Employee or Sub-Contractor

Plumbers have you considered making your employees 1099 sub-contractors? Some have toyed with that idea to save a lot of money. Just think; no payroll withholding, no FICA, no unemployment, no workers comp, and no benefits. That would yield a very nice savings. So, rather than deliver excellent service and raise your prices, you want to cut your way to profitability, right?

It all sounds good, but it will bite you so hard that you need to keep reading.

To protect your business, all these subs now have to provide their own Workers Comp Insurance with you as an additional insured. In the plumbing business, most states and municipalities require that you post your license for the business and these subs can no longer work under that license, which means, they too must be licensed. If they are independent contractors, they can also work for themselves and other companies. So whose customers are they serving? Plus, you really can’t set their schedule, or tell them what days to work or take off, or tell them what to do. It is starting to sound not as appealing, right?

Then someone gets the smart idea that they can create a hybrid. The tech is an employee, meaning you schedule them, tell them what to do and work under your license. But the technicians have to pay for their uniforms, pay for their phone or other communication equipment, pay for the materials they use on the job, or have a dollar limit on the materials they can use. Some companies even attempt to back the materials out the job when the technician’s truck has to carry this material and they are responsible for it. The technician never knows what his paycheck is going to be. This is wrong for all kinds of reasons, but it does happen. And of course the Department of Labor loves you kind of employers.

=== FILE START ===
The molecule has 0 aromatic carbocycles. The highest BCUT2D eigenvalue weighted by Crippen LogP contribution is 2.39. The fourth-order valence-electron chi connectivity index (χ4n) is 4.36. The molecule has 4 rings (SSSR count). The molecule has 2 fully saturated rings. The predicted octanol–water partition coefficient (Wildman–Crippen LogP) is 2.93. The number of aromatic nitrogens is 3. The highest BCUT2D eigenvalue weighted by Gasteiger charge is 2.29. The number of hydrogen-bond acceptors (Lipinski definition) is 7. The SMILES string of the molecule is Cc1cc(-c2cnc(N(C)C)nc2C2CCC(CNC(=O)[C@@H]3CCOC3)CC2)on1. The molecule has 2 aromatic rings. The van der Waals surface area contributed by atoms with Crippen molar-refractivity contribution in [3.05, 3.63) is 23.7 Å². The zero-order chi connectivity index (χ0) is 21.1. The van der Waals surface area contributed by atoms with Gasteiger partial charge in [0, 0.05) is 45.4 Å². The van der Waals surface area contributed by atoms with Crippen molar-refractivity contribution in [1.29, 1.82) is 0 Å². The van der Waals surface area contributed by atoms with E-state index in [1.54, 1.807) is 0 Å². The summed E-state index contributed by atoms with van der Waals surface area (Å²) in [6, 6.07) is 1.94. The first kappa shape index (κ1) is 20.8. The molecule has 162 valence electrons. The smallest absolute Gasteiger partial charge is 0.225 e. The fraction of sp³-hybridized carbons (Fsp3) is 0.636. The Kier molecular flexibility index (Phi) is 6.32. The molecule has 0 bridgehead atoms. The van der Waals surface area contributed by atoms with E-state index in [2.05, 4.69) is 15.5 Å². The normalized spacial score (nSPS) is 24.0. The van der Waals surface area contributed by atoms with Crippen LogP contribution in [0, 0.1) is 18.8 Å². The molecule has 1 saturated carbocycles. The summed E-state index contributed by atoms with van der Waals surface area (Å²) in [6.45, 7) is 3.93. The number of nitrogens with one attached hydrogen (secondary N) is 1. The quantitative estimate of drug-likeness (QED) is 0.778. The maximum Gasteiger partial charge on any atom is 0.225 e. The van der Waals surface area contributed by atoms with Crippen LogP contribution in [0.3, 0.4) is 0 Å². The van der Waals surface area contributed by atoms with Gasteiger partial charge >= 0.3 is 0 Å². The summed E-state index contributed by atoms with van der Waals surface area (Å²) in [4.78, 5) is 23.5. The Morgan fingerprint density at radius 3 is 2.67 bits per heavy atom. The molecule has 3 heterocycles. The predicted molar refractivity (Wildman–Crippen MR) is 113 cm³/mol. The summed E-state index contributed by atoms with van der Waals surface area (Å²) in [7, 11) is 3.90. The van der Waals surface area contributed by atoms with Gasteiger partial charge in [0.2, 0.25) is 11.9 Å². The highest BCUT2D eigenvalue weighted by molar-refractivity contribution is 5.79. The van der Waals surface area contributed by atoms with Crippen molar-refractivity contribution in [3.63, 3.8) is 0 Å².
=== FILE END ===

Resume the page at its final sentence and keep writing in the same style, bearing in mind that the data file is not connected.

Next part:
Raise you prices and provide excellent service. Pay your people well, either hourly with a bonus structure for exceptional sales revenue or by commission on the total ticket. If you cannot explain a service tech’s pay system in 10 seconds or less, it is too complicated. You just need to calculate your break point to keep your payroll costs in line. If you need help with that, let me know. This is what I do all day, every day.

The Plumbers Coach™ Detailed personalized business coaching and training for plumbing contractors. Like us on Facebook @ThePlumbersCoach, follow us on Twitter @T_PlumbersCoach and LinkedIn @KeithGlass1.

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